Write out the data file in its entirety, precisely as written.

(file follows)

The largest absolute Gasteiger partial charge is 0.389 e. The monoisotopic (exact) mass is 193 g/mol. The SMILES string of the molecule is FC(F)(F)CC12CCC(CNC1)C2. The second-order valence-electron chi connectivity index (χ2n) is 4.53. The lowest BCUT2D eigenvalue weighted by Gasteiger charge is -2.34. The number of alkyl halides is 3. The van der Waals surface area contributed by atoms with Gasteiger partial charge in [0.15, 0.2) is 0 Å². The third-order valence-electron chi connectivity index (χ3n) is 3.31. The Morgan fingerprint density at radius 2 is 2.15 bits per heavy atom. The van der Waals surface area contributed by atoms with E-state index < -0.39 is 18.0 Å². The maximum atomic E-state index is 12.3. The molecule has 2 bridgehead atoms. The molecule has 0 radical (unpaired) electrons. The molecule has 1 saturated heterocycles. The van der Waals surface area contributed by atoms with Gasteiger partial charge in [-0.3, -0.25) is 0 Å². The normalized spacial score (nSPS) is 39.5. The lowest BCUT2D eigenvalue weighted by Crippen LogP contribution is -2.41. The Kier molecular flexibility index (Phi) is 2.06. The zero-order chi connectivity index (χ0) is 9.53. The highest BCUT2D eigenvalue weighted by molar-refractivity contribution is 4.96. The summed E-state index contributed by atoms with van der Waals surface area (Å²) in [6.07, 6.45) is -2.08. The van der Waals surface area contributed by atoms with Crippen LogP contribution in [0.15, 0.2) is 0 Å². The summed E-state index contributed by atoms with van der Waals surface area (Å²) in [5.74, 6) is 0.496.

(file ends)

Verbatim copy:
The largest absolute Gasteiger partial charge is 0.389 e. The monoisotopic (exact) mass is 193 g/mol. The SMILES string of the molecule is FC(F)(F)CC12CCC(CNC1)C2. The second-order valence-electron chi connectivity index (χ2n) is 4.53. The lowest BCUT2D eigenvalue weighted by Gasteiger charge is -2.34. The number of alkyl halides is 3. The van der Waals surface area contributed by atoms with Gasteiger partial charge in [0.15, 0.2) is 0 Å². The third-order valence-electron chi connectivity index (χ3n) is 3.31. The Morgan fingerprint density at radius 2 is 2.15 bits per heavy atom. The van der Waals surface area contributed by atoms with E-state index < -0.39 is 18.0 Å². The maximum atomic E-state index is 12.3. The molecule has 2 bridgehead atoms. The molecule has 0 radical (unpaired) electrons. The molecule has 1 saturated heterocycles. The van der Waals surface area contributed by atoms with Gasteiger partial charge in [-0.3, -0.25) is 0 Å². The normalized spacial score (nSPS) is 39.5. The lowest BCUT2D eigenvalue weighted by Crippen LogP contribution is -2.41. The Kier molecular flexibility index (Phi) is 2.06. The zero-order chi connectivity index (χ0) is 9.53. The highest BCUT2D eigenvalue weighted by molar-refractivity contribution is 4.96. The summed E-state index contributed by atoms with van der Waals surface area (Å²) in [6.07, 6.45) is -2.08. The van der Waals surface area contributed by atoms with Crippen LogP contribution in [0.15, 0.2) is 0 Å². The summed E-state index contributed by atoms with van der Waals surface area (Å²) in [5.74, 6) is 0.496.